Federal government ‘critical errors’ contributed to Ruby Princess disaster, report finds

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A review has found “critical errors” were made by a federal government department during the Ruby Princess COVID-19 debacle in Sydney last year.

The review, conducted by the Inspector-General of Biosecurity Rob Delane, identified a series of failures within the Department of Agriculture that likely contributed to the outbreak, including in the years leading up to the ship’s arrival in Sydney.

A report has found failings of the Agriculture Department likely contributed to the Ruby Princess outbreak. Credit:Janie Barrett

“It is perplexing that, in February 2020, the world watched the spread of COVID-19 infection and implications unfold on the Diamond Princess cruise ship in Japan, but agriculture was ‘too little and too late’ in being prepared to handle potential biosecurity … issues for numerous cruise ships steaming to Australian ports,” his report read.

The Ruby Princess arrived at the Port of Sydney on March 19 last year and almost 2700 passengers, some with cold and flu-like symptoms, were allowed to freely leave the ship after it docked.

In the following weeks, more than 663 passengers and crew tested positive to COVID-19 and 28 passengers died.

The Inspector-General’s report said the ship’s medical logs were not checked by the department’s biosecurity officers and crews failed to screen sick passengers despite the tasks being part of national protocol.

“The Inspector-General noted that, if agriculture had administered the Traveller with Illness Checklist in the way intended, passenger disembarkation could have been appropriately managed to minimise the human health risk associated with the persons onboard,” the report said. “This was a crucial error.”

NSW Health had rated the Ruby Princess as “low risk”, but had the Acute Respiratory Diseases log been viewed and the spike in flu-like illnesses identified, it would have been sufficient to change the risk rating of the vessel, the report said.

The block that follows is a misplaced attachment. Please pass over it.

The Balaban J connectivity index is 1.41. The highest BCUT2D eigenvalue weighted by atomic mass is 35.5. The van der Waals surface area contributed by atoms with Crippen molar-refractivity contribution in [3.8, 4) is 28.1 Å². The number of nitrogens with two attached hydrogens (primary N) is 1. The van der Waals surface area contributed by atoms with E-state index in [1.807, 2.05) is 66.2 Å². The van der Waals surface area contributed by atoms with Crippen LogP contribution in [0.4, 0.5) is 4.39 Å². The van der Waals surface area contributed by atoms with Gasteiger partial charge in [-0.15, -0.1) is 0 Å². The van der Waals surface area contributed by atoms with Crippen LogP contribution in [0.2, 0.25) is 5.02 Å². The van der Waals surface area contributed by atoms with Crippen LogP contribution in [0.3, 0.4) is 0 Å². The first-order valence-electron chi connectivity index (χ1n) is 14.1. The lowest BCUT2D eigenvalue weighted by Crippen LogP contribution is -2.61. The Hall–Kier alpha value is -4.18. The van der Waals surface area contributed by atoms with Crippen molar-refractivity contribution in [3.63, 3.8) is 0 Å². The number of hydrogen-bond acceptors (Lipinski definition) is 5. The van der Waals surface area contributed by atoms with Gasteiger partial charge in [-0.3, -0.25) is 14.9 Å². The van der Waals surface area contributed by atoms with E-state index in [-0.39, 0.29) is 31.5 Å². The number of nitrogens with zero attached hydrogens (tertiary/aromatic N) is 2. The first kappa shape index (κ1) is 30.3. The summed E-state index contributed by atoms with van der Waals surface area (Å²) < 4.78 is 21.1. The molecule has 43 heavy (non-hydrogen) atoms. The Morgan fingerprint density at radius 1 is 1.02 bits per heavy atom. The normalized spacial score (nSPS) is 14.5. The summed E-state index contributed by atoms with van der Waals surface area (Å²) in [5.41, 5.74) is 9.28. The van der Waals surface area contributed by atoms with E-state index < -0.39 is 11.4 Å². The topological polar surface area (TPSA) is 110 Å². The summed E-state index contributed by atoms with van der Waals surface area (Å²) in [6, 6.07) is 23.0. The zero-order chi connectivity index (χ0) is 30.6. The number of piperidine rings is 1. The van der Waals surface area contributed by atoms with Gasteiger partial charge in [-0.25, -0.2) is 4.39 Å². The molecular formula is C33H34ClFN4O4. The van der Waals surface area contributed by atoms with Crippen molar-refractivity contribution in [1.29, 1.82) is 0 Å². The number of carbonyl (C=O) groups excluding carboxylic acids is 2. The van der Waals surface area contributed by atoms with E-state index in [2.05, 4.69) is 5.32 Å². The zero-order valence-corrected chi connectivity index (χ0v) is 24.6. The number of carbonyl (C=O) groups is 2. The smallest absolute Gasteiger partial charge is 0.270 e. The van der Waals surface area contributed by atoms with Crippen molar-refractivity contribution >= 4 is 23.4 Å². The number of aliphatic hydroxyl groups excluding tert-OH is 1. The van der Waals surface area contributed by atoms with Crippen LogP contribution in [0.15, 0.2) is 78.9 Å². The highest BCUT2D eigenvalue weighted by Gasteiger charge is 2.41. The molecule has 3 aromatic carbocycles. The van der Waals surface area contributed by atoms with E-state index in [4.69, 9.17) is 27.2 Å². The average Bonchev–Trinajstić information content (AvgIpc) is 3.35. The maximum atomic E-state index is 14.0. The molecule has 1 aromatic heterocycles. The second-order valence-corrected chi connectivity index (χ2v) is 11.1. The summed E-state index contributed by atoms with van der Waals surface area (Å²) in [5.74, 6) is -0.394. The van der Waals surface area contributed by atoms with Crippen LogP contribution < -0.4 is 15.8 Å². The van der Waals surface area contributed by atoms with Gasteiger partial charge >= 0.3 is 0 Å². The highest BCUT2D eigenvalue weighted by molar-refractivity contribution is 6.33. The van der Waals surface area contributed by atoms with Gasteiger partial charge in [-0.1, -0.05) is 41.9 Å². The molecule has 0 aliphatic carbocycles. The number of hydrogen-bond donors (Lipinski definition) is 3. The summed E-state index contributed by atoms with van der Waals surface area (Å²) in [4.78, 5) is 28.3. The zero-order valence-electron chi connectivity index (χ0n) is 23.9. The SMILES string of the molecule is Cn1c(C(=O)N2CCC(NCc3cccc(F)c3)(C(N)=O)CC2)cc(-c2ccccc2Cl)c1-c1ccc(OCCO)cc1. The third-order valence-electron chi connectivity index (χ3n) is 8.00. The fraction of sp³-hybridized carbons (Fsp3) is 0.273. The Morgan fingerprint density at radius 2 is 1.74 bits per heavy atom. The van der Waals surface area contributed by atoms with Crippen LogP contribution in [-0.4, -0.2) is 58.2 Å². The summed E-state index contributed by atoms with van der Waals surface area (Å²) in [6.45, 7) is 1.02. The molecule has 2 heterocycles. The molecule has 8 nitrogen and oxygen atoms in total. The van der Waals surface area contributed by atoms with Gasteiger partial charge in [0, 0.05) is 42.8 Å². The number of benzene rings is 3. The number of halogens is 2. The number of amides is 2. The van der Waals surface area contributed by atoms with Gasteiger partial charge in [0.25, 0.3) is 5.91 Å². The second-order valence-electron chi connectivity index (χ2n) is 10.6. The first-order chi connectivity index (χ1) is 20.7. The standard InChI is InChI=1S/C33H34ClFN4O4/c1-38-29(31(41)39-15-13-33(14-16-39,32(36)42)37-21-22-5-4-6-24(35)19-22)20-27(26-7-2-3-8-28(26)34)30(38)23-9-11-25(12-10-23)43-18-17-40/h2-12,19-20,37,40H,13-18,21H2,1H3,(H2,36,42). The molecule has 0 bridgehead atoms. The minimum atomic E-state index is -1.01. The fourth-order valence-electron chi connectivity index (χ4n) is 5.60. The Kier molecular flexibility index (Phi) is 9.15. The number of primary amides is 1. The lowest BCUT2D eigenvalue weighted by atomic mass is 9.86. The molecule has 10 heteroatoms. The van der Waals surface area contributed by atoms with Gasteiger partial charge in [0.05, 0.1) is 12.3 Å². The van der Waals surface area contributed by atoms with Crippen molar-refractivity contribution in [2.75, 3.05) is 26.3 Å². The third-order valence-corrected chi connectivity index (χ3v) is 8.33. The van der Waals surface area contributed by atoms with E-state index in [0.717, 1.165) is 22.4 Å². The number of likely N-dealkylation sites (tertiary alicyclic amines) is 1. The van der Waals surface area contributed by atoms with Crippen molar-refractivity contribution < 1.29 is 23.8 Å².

The report also stated there was miscommunication and poor understanding of respective roles of multiple agencies, which led biosecurity officers to assume that NSW Health would manage the health risk posed by the outbreak.

A separate report released last year found the NSW government was responsible for serious and inexcusable mistakes in the Ruby Princess cruise ship debacle. That report, from NSW’s Special Commission of Inquiry into the Ruby Princess and completed by Bret Walker, SC, made sweeping criticisms of NSW Health.

Not long before the onset of the COVID-19 pandemic, the federal health and agriculture departments had completed training on managing an infectious disease outbreak on-board a cruise ship.

“However, when a real event occurred only 10 months later, critical errors occurred in the same key areas,” the Inspector-General’s report said.

“This is very concerning, as it draws into question the value of the exercise or the commitment of relevant agencies to respond to the exercise outcomes.”

A new national draft policy about disease outbreaks on cruise ships was developed by December 2019, but is yet to be released.

The Ruby Princess was linked to more than 650 cases of COVID-19 across the country.Credit:Sylvia Liber

The Inspector-General’s report said it was “perplexing” the updated policy was not made available to the Department of Agriculture before the COVID-19 pandemic affected Australia.

It said inadequate communication was a key factor in the Ruby Princess biosecurity failure and in late 2020 there was still confusion over whether state emergency management laws had practically overridden national biosecurity law.

The report includes 42 recommendations, including that the Department of Agriculture should work with health authorities to ensure that all officers have received appropriate training in assessing human health.

Agriculture Minister David Littleproud said he expected the department to implement the recommendations “lock stock and barrel”.

“I ordered this inquiry to ensure the department’s protocols were improved, which has formalised the co-ordination between the department and state agencies,” he said.

“This is in line with the recommendation of the Walker Inquiry and subsequently, the recommendations of the [Inspector-General’s] report.”

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